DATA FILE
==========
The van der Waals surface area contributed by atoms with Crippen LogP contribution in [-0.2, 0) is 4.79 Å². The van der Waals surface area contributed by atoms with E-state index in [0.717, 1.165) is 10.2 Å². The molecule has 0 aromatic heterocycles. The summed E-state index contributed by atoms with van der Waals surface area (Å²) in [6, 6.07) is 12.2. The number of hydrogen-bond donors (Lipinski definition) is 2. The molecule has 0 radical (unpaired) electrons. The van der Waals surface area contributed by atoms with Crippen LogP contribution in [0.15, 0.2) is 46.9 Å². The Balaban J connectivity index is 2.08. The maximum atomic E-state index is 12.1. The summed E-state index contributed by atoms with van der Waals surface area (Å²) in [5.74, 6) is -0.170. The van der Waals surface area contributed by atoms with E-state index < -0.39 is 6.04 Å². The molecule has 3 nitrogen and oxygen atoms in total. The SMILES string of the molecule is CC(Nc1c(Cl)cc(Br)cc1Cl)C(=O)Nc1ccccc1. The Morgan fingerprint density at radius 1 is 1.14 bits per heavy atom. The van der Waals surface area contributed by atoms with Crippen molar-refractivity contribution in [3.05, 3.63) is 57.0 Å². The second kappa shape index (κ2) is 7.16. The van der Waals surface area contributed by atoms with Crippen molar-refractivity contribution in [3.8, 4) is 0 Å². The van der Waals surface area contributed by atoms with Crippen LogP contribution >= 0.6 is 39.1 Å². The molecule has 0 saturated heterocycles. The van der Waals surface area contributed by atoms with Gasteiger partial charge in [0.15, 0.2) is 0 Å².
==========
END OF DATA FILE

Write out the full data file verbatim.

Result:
The van der Waals surface area contributed by atoms with Crippen LogP contribution in [-0.2, 0) is 4.79 Å². The van der Waals surface area contributed by atoms with E-state index in [0.717, 1.165) is 10.2 Å². The molecule has 0 aromatic heterocycles. The summed E-state index contributed by atoms with van der Waals surface area (Å²) in [6, 6.07) is 12.2. The number of hydrogen-bond donors (Lipinski definition) is 2. The molecule has 0 radical (unpaired) electrons. The van der Waals surface area contributed by atoms with Crippen LogP contribution in [0.15, 0.2) is 46.9 Å². The Balaban J connectivity index is 2.08. The maximum atomic E-state index is 12.1. The summed E-state index contributed by atoms with van der Waals surface area (Å²) in [5.74, 6) is -0.170. The van der Waals surface area contributed by atoms with E-state index < -0.39 is 6.04 Å². The molecule has 3 nitrogen and oxygen atoms in total. The SMILES string of the molecule is CC(Nc1c(Cl)cc(Br)cc1Cl)C(=O)Nc1ccccc1. The Morgan fingerprint density at radius 1 is 1.14 bits per heavy atom. The van der Waals surface area contributed by atoms with Crippen molar-refractivity contribution in [3.05, 3.63) is 57.0 Å². The second kappa shape index (κ2) is 7.16. The van der Waals surface area contributed by atoms with Crippen molar-refractivity contribution in [3.8, 4) is 0 Å². The van der Waals surface area contributed by atoms with Crippen LogP contribution >= 0.6 is 39.1 Å². The molecule has 0 saturated heterocycles. The van der Waals surface area contributed by atoms with Gasteiger partial charge in [0.15, 0.2) is 0 Å².